The Dangers of Mammograms: What You Need To Know (Part 1)

Most women and the men who love them are concerned about breast cancer, and for very good reason. Of all cancers, only lung cancer kills more women than breast cancer each year. Not only will breast cancer strike 1 out of every 8 women during the course of their lives, today breast cancer is striking more and more women much earlier than before. Although it remains true that the risks of developing breast cancer increases with age, being young is no longer a protection against this terrible scourge. In fact, the research shows that 15% of all cases of breast cancer in the United States occur in women who are 45 or younger. More alarmingly, when breast cancer strikes earlier in life it is usually more aggressive, and more fatal than when it strikes older women.  

 

In years past, such a high incidence of breast cancer among young women would have been unthinkable, but no longer. The reason, as I constantly point out, is that we are poisoning ourselves to death with all of the toxins that are so rampant, not only in our environment, but even in our food supply!

 

But environmental toxicity and poor diet are not the only things you need to be aware of.  When it comes to breast cancer, there are other important risk factors to be aware of, as well. One of the most important breast cancer risks is a family history of cancer. If cancer runs in your family, then your risk of developing cancer of any kind is higher. However, 75% of all women who develop breast cancer have no family history of cancer.

 

Women who are childless or who have their first child after age 30 also tend to have a higher risk of developing breast cancer, as to women who have undergone synthetic hormone therapy, including the use of birth control pills, due to the hormonal imbalances that such therapy can cause. Lifestyle factors, such as smoking, lack of exercise, and poor sleep habits, also increase cancer risks, as does alcohol consumption, including wine. (According to cancer researcher Charles B. Simone, MD, drinking as little as two glasses of wine per week can increase the risk of cancer in women by as much as 50%.) Being overweight is another important risk factor.

 

Sadly, one of the biggest threats comes from the conventional medical establishment and is routinely used by doctors to detect breast cancer. In reality, as I will explain, the use of this diagnostic technique actually significantly increases the risk of cancer. But the medical establishment refuses to admit it.

 

I’m talking about mammograms.

 

Why Mammograms Aren’t Your Best Option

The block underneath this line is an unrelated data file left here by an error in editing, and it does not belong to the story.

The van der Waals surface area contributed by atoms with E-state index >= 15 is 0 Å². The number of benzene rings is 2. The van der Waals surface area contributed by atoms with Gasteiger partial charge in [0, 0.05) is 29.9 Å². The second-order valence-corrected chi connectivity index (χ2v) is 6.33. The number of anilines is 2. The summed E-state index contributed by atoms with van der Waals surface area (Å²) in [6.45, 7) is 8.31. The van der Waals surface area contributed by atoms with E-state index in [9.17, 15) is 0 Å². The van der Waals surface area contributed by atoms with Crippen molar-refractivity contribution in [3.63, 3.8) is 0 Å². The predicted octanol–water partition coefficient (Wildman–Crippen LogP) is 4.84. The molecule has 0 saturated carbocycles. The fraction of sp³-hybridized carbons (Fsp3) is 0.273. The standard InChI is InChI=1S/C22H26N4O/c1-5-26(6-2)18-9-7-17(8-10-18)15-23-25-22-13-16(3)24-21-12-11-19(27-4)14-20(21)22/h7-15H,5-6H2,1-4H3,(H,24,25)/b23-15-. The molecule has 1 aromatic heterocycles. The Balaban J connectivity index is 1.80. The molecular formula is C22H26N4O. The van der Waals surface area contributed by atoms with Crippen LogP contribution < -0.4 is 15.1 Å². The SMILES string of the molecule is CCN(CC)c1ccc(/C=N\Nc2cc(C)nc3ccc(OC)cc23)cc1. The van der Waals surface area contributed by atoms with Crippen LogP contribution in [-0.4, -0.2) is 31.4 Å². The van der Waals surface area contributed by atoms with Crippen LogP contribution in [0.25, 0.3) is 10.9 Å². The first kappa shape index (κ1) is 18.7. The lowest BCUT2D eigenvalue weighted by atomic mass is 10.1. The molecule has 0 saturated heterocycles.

Mammograms, along with breast self-examinations, are recommended by most conventional doctors as the best way for women to detect breast cancer. They involved the use of X-rays that allow doctors to look for dense structures within the breast that can be an indication of a tumor. This form of detecting is known as structural imaging. Research shows that mammograms are useful for detecting breast cancer in 80 percent of all women over the age of 50. However, that means that 20% of women age 50 or older can have breast cancer and not have it detected by mammograms! And the problem is even worse when it comes to women under age 50. Among younger women, a shocking 40% of all cases of breast cancer will fail to be detected by mammograms. As I mentioned above, breast cancer in this age group is usually more aggressive (meaning fast-growing) and more likely to prove fatal.

 

On top of that, mammograms are largely ineffective for detecting cancer located in the upper area of the breast and within the peripheral areas next to the chest wall. They are also likely to miss signs of breast cancer among women who have large or dense breasts, and women who have had breast augmentation. Fibrocystic breast disease can often also prevent breast cancer from being detected by mammograms.

 

Based on these facts, along with the reliance on mammograms by the medical establishment, it’s no wonder that so many cases of breast cancer fail to be detected until the cancer has metastasized.

 

The ineffectiveness of mammograms was highlighted by a study conducted by researchers in Norway that was published last year in the New England Journal of Medicine. The study showed only a 10% decrease in breast cancer death among women who regularly screened for breast cancer using mammography. Based on these findings, Dr. H. Gilbert Welch of the Dartmouth Institute for Health Policy and Clinical Practice and author of the book Overdiagnosed, stated that “2,500 [women] would need to be screened for 10 years to avoid one death from breast cancer.” In other words, those same 2,500 women, over the course of 10 years, would receive a total of 25,000 mammograms (once every year) and only one life would be saved! Dr. Welsh also pointed out that such widespread used of mammograms among the women would result in about 1,000 false-positive findings (meaning women would be told they had breast cancer when they didn’t, and would invariably then undergo painful and unnecessary biopsies).

 

Despite these shocking limitations of mammography, both the American Cancer Society and the American College of Radiology continue to recommend that all women 40 and over receive annual mammograms. Fortunately, other organizations, including the American College of Physicians and the U.S. Preventative Task Force, are wising up and no longer recommend mammograms for women under 50.

 

But that’s not enough. That’s because mammograms can actually cause breast and other types of cancer. This startling fact is something all doctors should be telling their women patients, but they’re not. Not because they are bad people. But because even they don’t realize how dangerous and ineffective mammograms are.

 

I’ll explain why next time.

 

God bless,

 

Burton

 

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